Science on Tap Presenter Tapped into Audience Emotions

This photo shows a young white male with dark hair and a beard, looking off to the left of the photo, wearing a light burgundy sweater.
Center Faculty Fellow Daniel Bird Tobin spoke at the January Science on Tap event about his theatre archeology work. Photo courtesy of Daniel Bird Tobin.

Daniel Bird Tobin got his audience up on their feet January 28 at the New River Valley’s monthly Science on Tap event, which met over Zoom. Tobin is a theatre archeologist who likes to make scientific research more comprehensible for the public. His current job is teaching theatre, but he also considers himself a theatre archeologist.

What exactly is a theatre archeologist? Well, just as archeologists discover the story of history through artifacts, Tobin builds theatrical stories around the artifacts found in his own life. He also builds stories around scientists and their work as a creative form of scientific communication.

“One aspect of my theatre making is creating theatrical performances that in some way capture, or think creatively about, or communicate scientific research,” Tobin said.

During his Science on Tap presentation, he was able to engage the audience in unique ways to show them how science can tap into our emotions by creating a personal connection with the audience and science. He took audience members on an imaginary walk on the beach—and into waist-deep water in the middle of the Virginia Tech Drillfield, a possible flood scenario.

Tobin shared with the audience three core pillars that he includes in his communicating science work: a personal connection, an emotional connection, and embodied communication.

Tobin believes that having a positive emotional connection to science is important when communicating research.

“We’ve all seen a lot of science communication that relies exclusively on anger or outrage,” he told the audience, “but when you only rely on anger and outrage, it can lead to less connection. When we think about emotional connection with an audience, we must also think of love and happiness.”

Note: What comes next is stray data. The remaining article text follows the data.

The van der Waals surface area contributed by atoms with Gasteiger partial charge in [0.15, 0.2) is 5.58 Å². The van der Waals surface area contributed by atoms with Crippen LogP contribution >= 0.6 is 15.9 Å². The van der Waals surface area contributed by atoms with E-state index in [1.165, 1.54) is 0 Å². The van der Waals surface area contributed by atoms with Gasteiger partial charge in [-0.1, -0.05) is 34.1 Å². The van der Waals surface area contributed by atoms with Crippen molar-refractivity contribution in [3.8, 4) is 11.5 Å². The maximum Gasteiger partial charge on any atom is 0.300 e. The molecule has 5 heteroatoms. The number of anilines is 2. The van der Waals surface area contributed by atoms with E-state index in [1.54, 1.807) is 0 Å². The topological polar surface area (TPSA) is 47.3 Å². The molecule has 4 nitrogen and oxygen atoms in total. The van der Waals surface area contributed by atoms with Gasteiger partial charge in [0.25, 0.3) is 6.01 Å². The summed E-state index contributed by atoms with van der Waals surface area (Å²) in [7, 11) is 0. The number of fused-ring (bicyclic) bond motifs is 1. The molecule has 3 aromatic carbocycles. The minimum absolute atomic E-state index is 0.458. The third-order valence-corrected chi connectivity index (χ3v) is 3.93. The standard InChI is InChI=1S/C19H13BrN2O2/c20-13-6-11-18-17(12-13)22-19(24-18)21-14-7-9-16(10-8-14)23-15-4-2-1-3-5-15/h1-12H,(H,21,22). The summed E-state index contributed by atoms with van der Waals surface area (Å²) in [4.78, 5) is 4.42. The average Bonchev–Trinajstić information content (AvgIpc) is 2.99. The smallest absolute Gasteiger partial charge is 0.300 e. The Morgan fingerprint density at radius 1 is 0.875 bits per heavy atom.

His positive relationship with science helps his viewers understand it better and makes them more willing to listen to the issues scientists are working with.

Tobin seeks out scientists and uses their research and results to build performance pieces. Tobin said that he has had some scientists use his pieces to help them communicate their research to the public and to their students.

“I worked with a physical chemist on a performance, and he said that he has taken what I’ve done and uses it now in his teaching,” Tobin said. “What I was able to create helped him explain his own research, which was a really awesome experience to be part of.”

Tobin spent three years at Virginia Tech, teaching acting and directing as well as Introduction to Applied Collaborative Techniques in the School of Performing Arts. He served as a Faculty Fellow with the Center for Communicating Science, facilitating workshops, helping with the pilot summer undergraduate researchers communicating science program, and engaging in arts/science collaborations. He is currently a theatre specialist in the English department at St. Anselm College in New Hampshire.

For more about Tobin’s work, visit his website at

The next Science on Tap event will be at 5:30 p.m. Thursday, February 25, and will feature Bennett Grooms from Virginia Tech’s Department of Wildlife and Conservation. Grooms will talk about the role of human behavior in wildlife conservation in his presentation titled “A New Age of Conservation: Helping Wildlife by Understanding People.” Register here.

By Amelia Gay, Center for Communicating Science student intern

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